For the 2020 Power of Women issue, Variety spoke with several women in the entertainment industry who are using their voices to benefit worthy causes. For more, click here.
Patti LuPone has lost countless friends and colleagues to AIDS.
As a mainstay of the Broadway stage in the 1980s and ’90s during the worst of the crisis, LuPone saw the virus sweep through her community, wiping out gay men in the prime of their lives and depriving the world of a generation of artists.
“We’ve lost our most creative people to AIDS,” LuPone says, tearing up in her backstage dressing room at Broadway’s Bernard B. Jacobs Theatre, where she was supposed to be performing this spring in “Company.” “It’s an insidious disease. It’s taken a terrible toll on a community that’s trying to uplift and educate society.”
Witnessing how her co-stars, collaborators, and intimates battled the disease spurred LuPone, an industry icon thanks to her roles in “Evita” and “Gypsy,” to use her celebrity to support the work of Broadway Cares/Equity Fights AIDS. The organizations, which were founded as separate entities in the late ’80s, merged in 1992. They provide financial support and assistance to entertainment industry professionals who are dealing with AIDS and HIV-related issues. It’s a mission that has only grown more urgent with the onset of COVID-19, which has left many people with these medical issues more vulnerable to the new virus.
When LuPone, who is being celebrated as one of Variety’s Power of Women honorees this week, first spoke to the magazine in March, Broadway theaters were still welcoming audiences from around the world. Within days, the coronavirus had led to widespread closures of theaters, shutting down the Great White Way and leaving thousands of actors, stagehands, ushers and other workers unemployed. It’s unclear when theaters will be able to reopen. LuPone says that when “Company” shuttered, its producers told her they would be performing again within two to three weeks.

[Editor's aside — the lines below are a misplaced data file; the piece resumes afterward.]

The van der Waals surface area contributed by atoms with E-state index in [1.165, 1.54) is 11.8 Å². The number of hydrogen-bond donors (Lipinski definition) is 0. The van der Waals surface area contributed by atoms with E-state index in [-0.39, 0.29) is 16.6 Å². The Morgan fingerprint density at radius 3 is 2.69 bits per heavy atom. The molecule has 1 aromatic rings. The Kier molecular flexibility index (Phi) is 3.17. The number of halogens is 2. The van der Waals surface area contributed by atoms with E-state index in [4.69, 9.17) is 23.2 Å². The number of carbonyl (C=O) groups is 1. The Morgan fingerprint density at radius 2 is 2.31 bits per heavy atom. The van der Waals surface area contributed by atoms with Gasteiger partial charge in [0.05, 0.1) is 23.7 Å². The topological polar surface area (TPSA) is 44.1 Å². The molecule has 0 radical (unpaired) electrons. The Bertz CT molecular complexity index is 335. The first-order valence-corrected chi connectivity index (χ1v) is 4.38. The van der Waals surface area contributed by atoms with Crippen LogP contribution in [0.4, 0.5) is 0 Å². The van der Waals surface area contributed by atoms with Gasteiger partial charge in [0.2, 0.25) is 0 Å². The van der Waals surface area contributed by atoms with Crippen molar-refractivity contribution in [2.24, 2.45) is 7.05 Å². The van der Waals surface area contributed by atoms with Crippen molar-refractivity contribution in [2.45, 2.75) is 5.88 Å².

“Now they say Broadway will be shuttered until Labor Day,” says LuPone, who has been busy social distancing at her home in rural Connecticut. “Well, we all know that’s not true. I think it’s going to come back at the earliest in January and maybe not even then. It’s very, very depressing and very worrisome.”
LuPone blames one figure for the rising death rates from COVID-19 and the chaotic governmental response to the disease: Donald Trump. The president has been a frequent target of criticism for the Broadway star, who, appearing in “War Paint” in 2017, said she’d refuse to perform if he came to see her. The remarks went viral. Her attitude has not softened, even though she’s convinced that the president will prevail against Joe Biden in this fall’s election.
“This country is doomed,” says LuPone. “I think it is a failed experiment. I don’t see us pulling ourselves out of this. I think we’re heading into either fascism or a dictatorship. I think Trump will win a second term, and I think I’ll move to Ireland.”
She’s serious. LuPone has an EU passport, and the actor fell in love with Ireland while shooting “Penny Dreadful” in the country. She has been looking at property to buy.
“I have a finite amount of hours left in my life,” says the 71-year-old performer. “I want to be able to look at nature and go, ‘Oh right. That’s what it’s all about.’”